Crocker weaves all these raw materials into exuberant compositions that blur the line between sizzling corporeal combo and sampledelic futurist jamz, variously conjuring (leftfield) Flying Lotus, (later) Tortoise, BADBADNOTGOOD and Squarepusher’s Music Is Rotted One Note. The rubbery hyper-compression of boom-bap opener “Body Stone” initiates the séance, and the album offers a panoply of skittering grooves and soaring melodic pathways thereafter, through quags of heady jazz alternately streaked with dayglo delirium and other more vaporous states of revelry. Crocker’s own wordless stacked vocals are the giddy secret sauce on several cuts, and his lead guitar work (in kinship with the lean progressions of Mary Halvorson or Jeff Parker) features on “Take It To The Grave”, “Stop Freaking Out!” and the album’s title track. More honeyed passages on songs like “Blissed For A Minute” and “Ballad In 9” center around Miller’s bouyant alto sax and flute.
Familiar Science is a rousing feast of noise-tinged polychrome electronic avant-jazz: richly harmolodic compositions teeming with intersecting textures and turbulences; exploratory, exhilarated and indeed joyful. Thanks for listening.
JOYFULTALK – Familiar Science
01 Body Stone
02 Take It To The Grave (audio/video)
03 Particle Riot
04 Familiar Science
05 Ballad In 9
06 Blissed For A Minute
08 Stop Freaking Out!
JOYFULTALK is the brainchild of composer, producer, arranger, instrument builder, multi-instrumentalist and multimedia artist Jay Crocker. Since his relocation from Calgary to a rural Nova Scotia homestead a decade ago, Crocker has been broadening the scope and pace of his visual, sculptural and video art practices in tandem with his musical exploration.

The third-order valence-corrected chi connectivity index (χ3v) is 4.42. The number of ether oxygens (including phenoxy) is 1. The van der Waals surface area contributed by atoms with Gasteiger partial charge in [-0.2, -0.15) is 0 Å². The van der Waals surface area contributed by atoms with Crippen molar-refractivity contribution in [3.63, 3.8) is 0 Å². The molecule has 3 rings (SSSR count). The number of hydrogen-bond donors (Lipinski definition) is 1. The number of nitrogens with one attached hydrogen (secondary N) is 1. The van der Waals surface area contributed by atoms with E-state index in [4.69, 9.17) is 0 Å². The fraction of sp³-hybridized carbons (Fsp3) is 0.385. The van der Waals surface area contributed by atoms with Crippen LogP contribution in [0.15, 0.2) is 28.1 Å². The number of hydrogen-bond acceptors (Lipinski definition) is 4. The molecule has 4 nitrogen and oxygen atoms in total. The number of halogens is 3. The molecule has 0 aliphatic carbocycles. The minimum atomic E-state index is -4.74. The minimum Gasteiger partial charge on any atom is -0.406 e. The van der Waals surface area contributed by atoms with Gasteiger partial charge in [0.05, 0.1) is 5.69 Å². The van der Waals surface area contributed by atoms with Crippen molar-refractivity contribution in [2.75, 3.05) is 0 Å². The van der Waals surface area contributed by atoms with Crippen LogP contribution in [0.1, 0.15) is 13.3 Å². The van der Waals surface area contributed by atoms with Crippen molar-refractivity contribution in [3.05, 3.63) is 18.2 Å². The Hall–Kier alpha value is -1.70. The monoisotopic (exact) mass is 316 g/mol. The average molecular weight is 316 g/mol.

JOYFULTALK creates instrumental compositions that straddle analog and electronic sound explorations in uniquely inventive ways. Guided by graphic scores, handmade kinetic sculpture, and junked/recuperated Crocker delicately weaves between human interaction and machine clockworks.
From the widescreen synth-driven works of early albums MUUIXX and Plurality Trip to the electronics and string quartet polyrhythmic Minimalist systems music of A Separation Of Being, to the exuberant harmolodic avant-jazz collages of Familiar Science. JOYFULTALK’s album discography offers up a distinctive and kaleidoscopic world, always combining an ear for melody and noise, always seeking the ghost in the machine.
As a multimedia and visual artist working under his own name, Jay Crocker exhibited the award-winning BIBELOT (a custom-built sound installation of sixteen ceiling-mounted mechanical ‘music boxes’) across the Maritime provinces (Eastern Canada), culminating in an exhibition at the prestigious Phi Centre in Montreal in 2019.
His monumental 5’x10’ graphic score for A Separation Of Being, the latest composition of his Planetary Music System, was acquired by the Nova Scotia Art Bank that same year. Recently, he unveiled an interactive laser installation called Last Life On Earth, as part of Tatafest Music & Art Festival in Tatamagouche, Nova Scotia.
Crocker is currently at work on two new large-scale score pieces; one for 16-voice choir and one for 30-piece wind ensemble, alongside a large-scale installation sculpture of 1000 mirrors and robotics, video art and a quotidian bric-a-brac tinkering with sonic and kinetic machines.
Check out jaycrocker.org for updates with ongoing work.